Archery was Tudor England’s national sport as well as an important piece of their national defense. The English and Welsh had used the longbow, a tall bow about 6 ft (1.8 m) long, for both hunting and as a weapon since medieval times. But during the Hundred Years’ War with France (1337-1453), archery became a national imperative when people began to credit English victories in particular battles to their soldiers’ use of the longbow rather than the crossbow (which was preferred by the rest of the world for its power and distance in the hands of untrained users). And so 1363 marked the first of a series of ordinances and parliamentary statutes meant to compel Englishmen to spend their Sundays and holidays “not in pointless amusements such as football, bowls, tennis and dice, but in shooting at the butts.” It was a departure from the general view that peasants should spend their time at home, at work or at Church. Authorities worried that games encouraged gambling, or might get out of hand and cause trouble. But now they made an important exception, and villages erected butts, usually near the local parish Church (the Church was the center of most social activity back then). Weekly competitions became a happily anticipated event.
Of course, regulating fun was not the easiest thing to do, and the laws kept coming. In 1477, Edward IV banned an early form of cricket because the sport was interfering with archery practice – it was actually to get around this law that our football/soccer was invented (this new game was not banned, just discouraged as enticing “vile and loutish behavior”). In 1503, Henry VII banned the possession of crossbows by Englishmen (other than lords and “well-to-do freeholders”) to make sure people were using the right weapons during their regular practices. In 1515, Henry VIII went further, ordering that butts should be erected and kept in repair in all townships, and that the inhabitants should practice shooting at them on holidays. He also commanded that every householder keep bows, not only for himself, but for his servants and children – and that every adult and adolescent male learn to use them (a subsequent decree promised a pardon to any man who accidentally shot a passer-by while fulfilling his obligations under the first decree…).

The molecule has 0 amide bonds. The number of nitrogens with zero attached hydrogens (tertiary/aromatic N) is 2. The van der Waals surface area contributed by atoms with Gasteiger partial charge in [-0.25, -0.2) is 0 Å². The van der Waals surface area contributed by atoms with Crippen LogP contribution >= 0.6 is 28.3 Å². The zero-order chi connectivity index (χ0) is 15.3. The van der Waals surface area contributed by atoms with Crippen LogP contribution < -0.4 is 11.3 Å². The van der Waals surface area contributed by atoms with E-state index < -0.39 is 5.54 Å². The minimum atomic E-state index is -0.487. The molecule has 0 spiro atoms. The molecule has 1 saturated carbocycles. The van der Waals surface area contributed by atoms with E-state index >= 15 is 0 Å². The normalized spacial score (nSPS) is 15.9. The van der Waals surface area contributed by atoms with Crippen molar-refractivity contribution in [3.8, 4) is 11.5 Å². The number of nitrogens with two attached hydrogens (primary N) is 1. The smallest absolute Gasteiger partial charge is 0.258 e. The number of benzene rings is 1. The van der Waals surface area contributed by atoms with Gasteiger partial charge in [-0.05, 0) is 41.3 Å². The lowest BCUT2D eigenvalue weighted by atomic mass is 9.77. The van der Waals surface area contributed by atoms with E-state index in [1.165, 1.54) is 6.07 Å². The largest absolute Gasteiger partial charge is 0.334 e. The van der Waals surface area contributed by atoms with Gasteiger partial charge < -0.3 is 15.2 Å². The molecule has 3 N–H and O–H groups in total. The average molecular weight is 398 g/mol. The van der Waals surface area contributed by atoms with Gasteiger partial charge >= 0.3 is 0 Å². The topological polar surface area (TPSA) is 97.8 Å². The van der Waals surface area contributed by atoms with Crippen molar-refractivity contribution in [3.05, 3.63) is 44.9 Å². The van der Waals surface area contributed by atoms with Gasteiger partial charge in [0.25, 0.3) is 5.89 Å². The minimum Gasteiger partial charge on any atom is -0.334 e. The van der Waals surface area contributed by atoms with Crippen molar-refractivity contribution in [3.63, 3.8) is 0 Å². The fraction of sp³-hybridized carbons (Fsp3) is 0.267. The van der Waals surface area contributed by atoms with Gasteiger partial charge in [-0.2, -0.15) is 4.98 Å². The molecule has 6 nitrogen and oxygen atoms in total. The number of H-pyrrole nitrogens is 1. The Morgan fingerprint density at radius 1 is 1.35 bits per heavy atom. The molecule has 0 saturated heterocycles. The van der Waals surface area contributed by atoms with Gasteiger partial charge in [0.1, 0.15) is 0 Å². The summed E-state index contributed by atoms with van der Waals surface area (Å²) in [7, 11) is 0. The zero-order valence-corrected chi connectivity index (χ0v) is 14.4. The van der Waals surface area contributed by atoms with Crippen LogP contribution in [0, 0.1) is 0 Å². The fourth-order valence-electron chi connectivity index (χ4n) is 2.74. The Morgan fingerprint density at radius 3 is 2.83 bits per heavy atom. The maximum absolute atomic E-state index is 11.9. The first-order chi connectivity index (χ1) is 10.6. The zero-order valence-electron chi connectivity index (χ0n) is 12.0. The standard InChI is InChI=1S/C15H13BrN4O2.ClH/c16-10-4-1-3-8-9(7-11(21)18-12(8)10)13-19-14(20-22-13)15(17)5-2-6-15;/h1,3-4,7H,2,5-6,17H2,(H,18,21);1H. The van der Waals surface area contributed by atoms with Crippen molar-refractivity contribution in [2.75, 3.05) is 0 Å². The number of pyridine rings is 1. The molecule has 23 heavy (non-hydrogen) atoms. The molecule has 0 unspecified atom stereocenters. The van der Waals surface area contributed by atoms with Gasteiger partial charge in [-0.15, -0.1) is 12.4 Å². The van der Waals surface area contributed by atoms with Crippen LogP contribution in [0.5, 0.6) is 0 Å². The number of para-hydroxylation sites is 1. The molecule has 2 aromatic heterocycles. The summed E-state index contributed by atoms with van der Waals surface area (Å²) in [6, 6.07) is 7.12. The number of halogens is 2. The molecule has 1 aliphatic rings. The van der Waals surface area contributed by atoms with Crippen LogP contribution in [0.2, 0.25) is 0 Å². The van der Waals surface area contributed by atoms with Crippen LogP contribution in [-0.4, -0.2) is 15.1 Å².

Henry happily practiced what he preached. When he came to the throne aged only eighteen, he was incredibly energetic and athletic – tiring as many as eight or nine horses in a single day’s hunting and going on to dance the night away after that. He was a skilled and enthusiastic archer and held regular tournaments, many of which he won, to practice himself and encourage the sport. Tournaments would celebrate marriages, births, alliances, victories – pretty much any excuse would do (an archery tournament was even held to mark the death of Catherine of Aragon…historians disagree as to whether the court was also wearing celebratory yellow at the time…).
Henry’s children were raised to share his views, and they continued his practices. Edward VI spent a great deal of time at archery, and detailed his successes and disappointments at matches in his Chronicle (a singular resource – written by Edward himself, often in a detached third person narrative that offers a fascinating glimpse into a young king’s thoughts). Mary added orders for the keeping of bows and arrows by all the population, and Elizabeth followed in the steps of her grandfather by regulating the price of bows (she also instructed bowyers to always keep in hand a sufficient stock of bows).
Steven Gunn, Archery Practice in Early Tudor England (Oxford Journals, Volume 209, November 2010)
The Society of Archers, formed in the UK in 1673, The Longbow Statute of Henry VIII
1902 Encyclopedia Britannica, Archery in Tudor and Stuart England
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